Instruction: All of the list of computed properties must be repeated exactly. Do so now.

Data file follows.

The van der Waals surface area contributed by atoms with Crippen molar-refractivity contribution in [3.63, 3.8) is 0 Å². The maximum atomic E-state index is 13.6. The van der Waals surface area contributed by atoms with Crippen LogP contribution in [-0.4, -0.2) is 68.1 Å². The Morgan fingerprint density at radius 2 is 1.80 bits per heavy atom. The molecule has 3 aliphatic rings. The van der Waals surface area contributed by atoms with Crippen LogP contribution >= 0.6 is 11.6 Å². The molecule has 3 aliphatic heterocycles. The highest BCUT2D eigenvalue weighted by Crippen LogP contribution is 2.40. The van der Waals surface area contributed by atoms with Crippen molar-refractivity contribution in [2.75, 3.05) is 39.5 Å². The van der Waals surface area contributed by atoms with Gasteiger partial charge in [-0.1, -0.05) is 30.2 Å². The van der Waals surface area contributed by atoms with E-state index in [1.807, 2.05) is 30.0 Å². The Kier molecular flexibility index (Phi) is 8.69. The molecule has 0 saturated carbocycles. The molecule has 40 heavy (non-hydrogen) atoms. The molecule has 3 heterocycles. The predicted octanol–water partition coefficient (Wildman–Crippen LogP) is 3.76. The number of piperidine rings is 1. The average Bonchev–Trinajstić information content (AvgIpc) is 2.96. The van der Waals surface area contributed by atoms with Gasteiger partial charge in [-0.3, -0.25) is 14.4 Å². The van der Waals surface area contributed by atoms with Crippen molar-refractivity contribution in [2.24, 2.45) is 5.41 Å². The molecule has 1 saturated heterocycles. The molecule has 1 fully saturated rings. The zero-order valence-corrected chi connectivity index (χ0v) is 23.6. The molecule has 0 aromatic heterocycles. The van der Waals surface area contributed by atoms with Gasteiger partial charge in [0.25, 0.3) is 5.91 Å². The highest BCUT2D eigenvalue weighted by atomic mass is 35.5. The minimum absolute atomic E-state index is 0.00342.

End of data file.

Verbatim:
The van der Waals surface area contributed by atoms with Crippen molar-refractivity contribution in [3.63, 3.8) is 0 Å². The maximum atomic E-state index is 13.6. The van der Waals surface area contributed by atoms with Crippen LogP contribution in [-0.4, -0.2) is 68.1 Å². The Morgan fingerprint density at radius 2 is 1.80 bits per heavy atom. The molecule has 3 aliphatic rings. The van der Waals surface area contributed by atoms with Crippen LogP contribution >= 0.6 is 11.6 Å². The molecule has 3 aliphatic heterocycles. The highest BCUT2D eigenvalue weighted by Crippen LogP contribution is 2.40. The van der Waals surface area contributed by atoms with Crippen molar-refractivity contribution in [2.75, 3.05) is 39.5 Å². The van der Waals surface area contributed by atoms with Gasteiger partial charge in [-0.1, -0.05) is 30.2 Å². The van der Waals surface area contributed by atoms with E-state index in [1.807, 2.05) is 30.0 Å². The Kier molecular flexibility index (Phi) is 8.69. The molecule has 0 saturated carbocycles. The molecule has 40 heavy (non-hydrogen) atoms. The molecule has 3 heterocycles. The predicted octanol–water partition coefficient (Wildman–Crippen LogP) is 3.76. The number of piperidine rings is 1. The average Bonchev–Trinajstić information content (AvgIpc) is 2.96. The van der Waals surface area contributed by atoms with Gasteiger partial charge in [-0.3, -0.25) is 14.4 Å². The van der Waals surface area contributed by atoms with Crippen molar-refractivity contribution in [2.24, 2.45) is 5.41 Å². The molecule has 1 saturated heterocycles. The molecule has 1 fully saturated rings. The zero-order valence-corrected chi connectivity index (χ0v) is 23.6. The molecule has 0 aromatic heterocycles. The van der Waals surface area contributed by atoms with Gasteiger partial charge in [0.25, 0.3) is 5.91 Å². The highest BCUT2D eigenvalue weighted by atomic mass is 35.5. The minimum absolute atomic E-state index is 0.00342.